Warning

 

Close

Confirm Action

Are you sure you wish to do this?

Confirm Cancel
Member Login
Posted: 5/3/2003 1:13:16 AM EDT
[Last Edit: 5/4/2003 11:40:03 AM EDT by ncc1701]
I wish I had thought of this one,

Buy a dental pick at the next gun show.
Now bend the tip of the pick into a 7 shape.
Now go buy a box of those cheap (hollow) plastic shaft Q-tips.
Get your scissors out and cut the heads off the Q-tips.
Cool you now have 1000+ lug cleaning swabs for $3 bucks.
Now slide the decapitated Q-tip onto the dental pick and Presto!!
You can now clean behind your locking lugs…
Also works great on the charging handle groves...
Fit’s in the cleaning kit as well…

http://home.attbi.com/~pittrap/pick.jpg
Q&A
Q. I keep stabbing myself with the the pick.
A. Heat (with blowtorch) and bend a small bit of the point back on it’s self.

Q. I’m not allowed to play with fire what now?
A. Slide a piece of shrink tubing over the point.

Q. The Q-tips keep falling off.. it’s driving me nuts!!
A. Calm down… both of the above answers fix that…

Q. I’m not allowed to go to gun shows.
A. You can also find dental picks in craft stores in the clay section.



If this info is helpful maybe you could tack it to the top of this forum.

Link Posted: 5/3/2003 1:59:46 AM EDT
Most of us use a device specifically designed for this task, [img]http://photos.ar15.com/ImageGallery/IG_LoadImage.asp?iImageUnq=1254[/img] as this saves time and does a much better job... Ya can get one here: [url]http://www.ar15.com/forums/topic.html?b=3&f=7&t=108277[/url] Mike
Link Posted: 5/3/2003 7:22:56 AM EDT
[Last Edit: 5/3/2003 7:48:30 AM EDT by ncc1701]
Please read my post B4 you reply..... I have a chamber brush and it does not!!! Clean Behind (the back side) of the locking lugs, worth a dam... In my opinion a normal chamber brush tickles the build up on the backside of the lugs. So please Try this idea B4 you post a negative comment. You will probably find, like I did a mass of dirt behind the lugs. please note I am saying as above that this will clean the backside (the engagement surfaces) of the lugs. [v]I hope the above post is not associated with a company, as it would be an attempt at post hijacking.
Link Posted: 5/3/2003 8:06:43 AM EDT
[Last Edit: 5/3/2003 8:07:43 AM EDT by mr_wilson]
I read your post completely, see/saw nothing that would indicate "build-up behind lugs, missed by a chamber brush product" in original post..... I have no build-up behind my lugs as I use the chamber brush exactly as it was designed to be used and it does a wonderful job, IMO of cleaning behind the lugs. Sorry ya think I'm bs-ing or hi-jacking your thread, I'm not, just attempting to show a product designed to clean all the chamber/lug surfaces. Mike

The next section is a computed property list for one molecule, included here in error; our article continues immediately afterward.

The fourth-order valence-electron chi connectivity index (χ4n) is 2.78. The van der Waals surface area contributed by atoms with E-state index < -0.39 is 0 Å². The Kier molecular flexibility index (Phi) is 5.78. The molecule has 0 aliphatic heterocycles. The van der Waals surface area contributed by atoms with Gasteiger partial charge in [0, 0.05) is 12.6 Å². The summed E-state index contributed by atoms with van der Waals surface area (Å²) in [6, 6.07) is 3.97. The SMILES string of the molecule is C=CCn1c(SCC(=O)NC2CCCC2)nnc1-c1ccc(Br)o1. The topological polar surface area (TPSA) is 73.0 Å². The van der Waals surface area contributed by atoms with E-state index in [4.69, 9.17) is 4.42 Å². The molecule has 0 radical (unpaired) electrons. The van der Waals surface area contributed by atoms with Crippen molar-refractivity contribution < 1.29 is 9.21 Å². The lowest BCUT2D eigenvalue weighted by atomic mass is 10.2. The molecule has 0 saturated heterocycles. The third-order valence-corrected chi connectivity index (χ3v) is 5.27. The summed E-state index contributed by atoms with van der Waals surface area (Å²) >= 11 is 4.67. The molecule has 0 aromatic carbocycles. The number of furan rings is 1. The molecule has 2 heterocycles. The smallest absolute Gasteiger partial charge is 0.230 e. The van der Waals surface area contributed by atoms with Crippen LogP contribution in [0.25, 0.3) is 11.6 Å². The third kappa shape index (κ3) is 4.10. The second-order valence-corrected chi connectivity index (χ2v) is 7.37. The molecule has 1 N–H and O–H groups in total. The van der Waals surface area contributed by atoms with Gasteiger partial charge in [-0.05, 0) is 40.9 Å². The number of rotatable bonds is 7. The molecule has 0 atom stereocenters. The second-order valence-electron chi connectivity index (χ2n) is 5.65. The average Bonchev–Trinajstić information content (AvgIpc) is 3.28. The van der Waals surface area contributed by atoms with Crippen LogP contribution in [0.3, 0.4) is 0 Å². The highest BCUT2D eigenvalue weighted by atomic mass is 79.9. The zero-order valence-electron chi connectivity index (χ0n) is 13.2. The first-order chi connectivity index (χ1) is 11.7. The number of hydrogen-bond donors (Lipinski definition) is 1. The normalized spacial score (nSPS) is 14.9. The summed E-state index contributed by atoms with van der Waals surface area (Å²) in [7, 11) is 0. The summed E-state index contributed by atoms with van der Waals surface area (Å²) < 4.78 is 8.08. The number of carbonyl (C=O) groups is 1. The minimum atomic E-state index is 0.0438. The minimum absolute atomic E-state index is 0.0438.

Link Posted: 5/3/2003 8:55:45 AM EDT
[img]http://www.tulsafirearms.com/images/cleaning-products/birchwood-casey/gun-scrubber.jpg[/img]
Link Posted: 5/3/2003 9:59:35 AM EDT
Once again.... Please try it.... For those who don't want to... Get your own post... I feel like I'm saying the world is round... ps. I thought I to was getting the junk out from behind the lugs. I then took the advice of the person who thought of this and tried it. Hmmm black Q-tips.... Pss. this is not a nice board to share ideas on so far...
Link Posted: 5/3/2003 10:10:09 AM EDT
Originally Posted By ncc1701: Pss. this is not a nice board to share ideas on so far...
View Quote
No, it is. What will happen in a few months you will start seeing people talk about trying it. The trick to this forum is to post your information then wait.
Link Posted: 5/3/2003 1:18:11 PM EDT
I think the original post is a great idea. Using the chamber brush is such a pain in the butt that I never dig it out anymore. I have been taking Q-tips, bending them to about 80 degrees, and running them around in that area. It works, but this idea sounds even better. Thanks for the tip, ncc1701.
Link Posted: 5/3/2003 7:00:18 PM EDT
Yea, what AR10 said. ncc1701, THANKS for sharing the idea.
Link Posted: 5/4/2003 6:57:57 PM EDT
NCC, Like DOOOHOOOOD!!!! Great idea! It's kinda field expedient but after using several different tools to do the same job,see where this would work as you posted it. OH! Another source for dental picks is at flea markets(Swap meets),and at the local small town hardware stores that sell the things(Made in China) for like a buck....at least around here. Chin up. You are 100% correct. The Military chamber brush,spray solvents,and bent Q-tips will NOT remove deposits from the barrel extension locking surfaces.They might loosen the crud,but not get it out. Folks that see it as unneccessary might just take a gander at a Sinclair catalog and notice the bolt lug tool sold by them,and then notice that the same or similar lug tools are used by all 4 branches and all the reserve teams match armorers,and are endorsed by the leading black rifle accuracy smith's and shooters. FACT: Crud on the extension lugs will wear against bolt lugs,leading to less than square lock up and off center bolt thrust. Off center bolt thrust will lead to accuracy issues,though to be fair the spray and pray crowd and casual shooters will not notice. Been using a lug tool on rifles since the mid 80's. Back then it was a hand made job machined from aluminum stock and used the gauze rolls the dentist shoves in your cheek. Currently use either a midway tool(CHEAP and WORKS!) or the Sinclair depending upon application. The dedicated tools will cost more than your brilliant dental device,but do a quicker job of it.However I may just end up using the idea when in a fix some day.... Thanks for the "Kink",and I will pass it along to some friends. Hang in there. It's appreciated! S-28